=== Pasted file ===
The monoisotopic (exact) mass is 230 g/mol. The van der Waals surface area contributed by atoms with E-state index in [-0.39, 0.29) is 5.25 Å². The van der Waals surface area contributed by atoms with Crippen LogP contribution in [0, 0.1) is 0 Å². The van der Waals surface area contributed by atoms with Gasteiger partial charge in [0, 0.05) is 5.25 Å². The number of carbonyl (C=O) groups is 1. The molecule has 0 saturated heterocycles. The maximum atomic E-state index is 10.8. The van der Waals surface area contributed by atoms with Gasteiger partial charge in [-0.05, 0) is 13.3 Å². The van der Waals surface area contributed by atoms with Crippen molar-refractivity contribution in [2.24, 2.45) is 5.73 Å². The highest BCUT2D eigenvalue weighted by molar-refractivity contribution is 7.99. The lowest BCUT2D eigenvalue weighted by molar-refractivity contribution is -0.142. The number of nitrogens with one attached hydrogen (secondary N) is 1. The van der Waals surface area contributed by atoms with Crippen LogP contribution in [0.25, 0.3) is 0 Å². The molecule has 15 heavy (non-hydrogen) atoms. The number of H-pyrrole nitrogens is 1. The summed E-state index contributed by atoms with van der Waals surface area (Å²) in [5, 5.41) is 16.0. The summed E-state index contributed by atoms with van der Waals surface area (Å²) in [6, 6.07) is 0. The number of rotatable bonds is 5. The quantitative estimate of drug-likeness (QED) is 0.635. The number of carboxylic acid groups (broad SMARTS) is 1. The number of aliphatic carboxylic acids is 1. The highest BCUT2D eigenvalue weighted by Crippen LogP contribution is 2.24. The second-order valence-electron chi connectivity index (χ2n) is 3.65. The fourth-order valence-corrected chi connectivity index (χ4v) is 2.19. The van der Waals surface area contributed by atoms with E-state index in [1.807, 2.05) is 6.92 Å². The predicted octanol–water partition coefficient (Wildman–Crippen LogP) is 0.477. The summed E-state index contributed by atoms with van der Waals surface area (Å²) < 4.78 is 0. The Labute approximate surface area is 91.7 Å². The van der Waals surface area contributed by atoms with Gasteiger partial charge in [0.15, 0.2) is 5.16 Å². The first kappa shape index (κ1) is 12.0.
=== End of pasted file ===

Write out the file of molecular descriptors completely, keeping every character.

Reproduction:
The monoisotopic (exact) mass is 230 g/mol. The van der Waals surface area contributed by atoms with E-state index in [-0.39, 0.29) is 5.25 Å². The van der Waals surface area contributed by atoms with Crippen LogP contribution in [0, 0.1) is 0 Å². The van der Waals surface area contributed by atoms with Gasteiger partial charge in [0, 0.05) is 5.25 Å². The number of carbonyl (C=O) groups is 1. The molecule has 0 saturated heterocycles. The maximum atomic E-state index is 10.8. The van der Waals surface area contributed by atoms with Gasteiger partial charge in [-0.05, 0) is 13.3 Å². The van der Waals surface area contributed by atoms with Crippen molar-refractivity contribution in [2.24, 2.45) is 5.73 Å². The highest BCUT2D eigenvalue weighted by molar-refractivity contribution is 7.99. The lowest BCUT2D eigenvalue weighted by molar-refractivity contribution is -0.142. The number of nitrogens with one attached hydrogen (secondary N) is 1. The van der Waals surface area contributed by atoms with Crippen LogP contribution in [0.25, 0.3) is 0 Å². The molecule has 15 heavy (non-hydrogen) atoms. The number of H-pyrrole nitrogens is 1. The summed E-state index contributed by atoms with van der Waals surface area (Å²) in [5, 5.41) is 16.0. The summed E-state index contributed by atoms with van der Waals surface area (Å²) in [6, 6.07) is 0. The number of rotatable bonds is 5. The quantitative estimate of drug-likeness (QED) is 0.635. The number of carboxylic acid groups (broad SMARTS) is 1. The number of aliphatic carboxylic acids is 1. The highest BCUT2D eigenvalue weighted by Crippen LogP contribution is 2.24. The second-order valence-electron chi connectivity index (χ2n) is 3.65. The fourth-order valence-corrected chi connectivity index (χ4v) is 2.19. The van der Waals surface area contributed by atoms with E-state index in [1.807, 2.05) is 6.92 Å². The predicted octanol–water partition coefficient (Wildman–Crippen LogP) is 0.477. The summed E-state index contributed by atoms with van der Waals surface area (Å²) < 4.78 is 0. The Labute approximate surface area is 91.7 Å². The van der Waals surface area contributed by atoms with Gasteiger partial charge in [0.15, 0.2) is 5.16 Å². The first kappa shape index (κ1) is 12.0.